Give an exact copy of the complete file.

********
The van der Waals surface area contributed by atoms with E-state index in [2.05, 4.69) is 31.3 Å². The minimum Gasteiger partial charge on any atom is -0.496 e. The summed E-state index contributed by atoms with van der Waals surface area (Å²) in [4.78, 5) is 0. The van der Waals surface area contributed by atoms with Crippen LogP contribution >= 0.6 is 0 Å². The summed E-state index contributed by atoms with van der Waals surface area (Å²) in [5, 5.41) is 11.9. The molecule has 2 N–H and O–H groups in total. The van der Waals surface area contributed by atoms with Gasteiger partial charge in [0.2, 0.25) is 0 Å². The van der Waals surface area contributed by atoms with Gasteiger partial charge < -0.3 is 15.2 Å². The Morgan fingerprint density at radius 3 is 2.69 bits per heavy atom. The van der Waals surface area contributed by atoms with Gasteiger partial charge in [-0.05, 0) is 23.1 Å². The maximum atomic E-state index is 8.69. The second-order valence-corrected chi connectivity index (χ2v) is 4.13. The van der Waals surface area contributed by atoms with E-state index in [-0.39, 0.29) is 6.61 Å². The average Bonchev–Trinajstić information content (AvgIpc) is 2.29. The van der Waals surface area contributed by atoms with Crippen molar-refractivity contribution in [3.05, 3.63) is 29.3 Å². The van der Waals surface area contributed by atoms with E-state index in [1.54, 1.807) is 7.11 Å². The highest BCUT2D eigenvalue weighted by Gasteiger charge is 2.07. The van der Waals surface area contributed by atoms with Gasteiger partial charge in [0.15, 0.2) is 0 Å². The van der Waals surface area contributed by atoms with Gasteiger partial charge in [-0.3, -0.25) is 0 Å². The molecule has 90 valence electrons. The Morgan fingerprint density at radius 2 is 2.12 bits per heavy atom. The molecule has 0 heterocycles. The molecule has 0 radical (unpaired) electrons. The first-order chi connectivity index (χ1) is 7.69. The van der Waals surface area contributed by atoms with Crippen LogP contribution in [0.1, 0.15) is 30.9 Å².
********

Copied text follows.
The van der Waals surface area contributed by atoms with E-state index in [2.05, 4.69) is 31.3 Å². The minimum Gasteiger partial charge on any atom is -0.496 e. The summed E-state index contributed by atoms with van der Waals surface area (Å²) in [4.78, 5) is 0. The van der Waals surface area contributed by atoms with Crippen LogP contribution >= 0.6 is 0 Å². The summed E-state index contributed by atoms with van der Waals surface area (Å²) in [5, 5.41) is 11.9. The molecule has 2 N–H and O–H groups in total. The van der Waals surface area contributed by atoms with Gasteiger partial charge in [0.2, 0.25) is 0 Å². The van der Waals surface area contributed by atoms with Gasteiger partial charge < -0.3 is 15.2 Å². The Morgan fingerprint density at radius 3 is 2.69 bits per heavy atom. The van der Waals surface area contributed by atoms with Gasteiger partial charge in [-0.05, 0) is 23.1 Å². The maximum atomic E-state index is 8.69. The second-order valence-corrected chi connectivity index (χ2v) is 4.13. The van der Waals surface area contributed by atoms with E-state index in [-0.39, 0.29) is 6.61 Å². The average Bonchev–Trinajstić information content (AvgIpc) is 2.29. The van der Waals surface area contributed by atoms with Crippen molar-refractivity contribution in [3.05, 3.63) is 29.3 Å². The van der Waals surface area contributed by atoms with E-state index in [1.54, 1.807) is 7.11 Å². The highest BCUT2D eigenvalue weighted by Gasteiger charge is 2.07. The van der Waals surface area contributed by atoms with Gasteiger partial charge in [0.15, 0.2) is 0 Å². The van der Waals surface area contributed by atoms with Gasteiger partial charge in [-0.3, -0.25) is 0 Å². The molecule has 90 valence electrons. The Morgan fingerprint density at radius 2 is 2.12 bits per heavy atom. The molecule has 0 heterocycles. The molecule has 0 radical (unpaired) electrons. The first-order chi connectivity index (χ1) is 7.69. The van der Waals surface area contributed by atoms with Crippen LogP contribution in [0.1, 0.15) is 30.9 Å².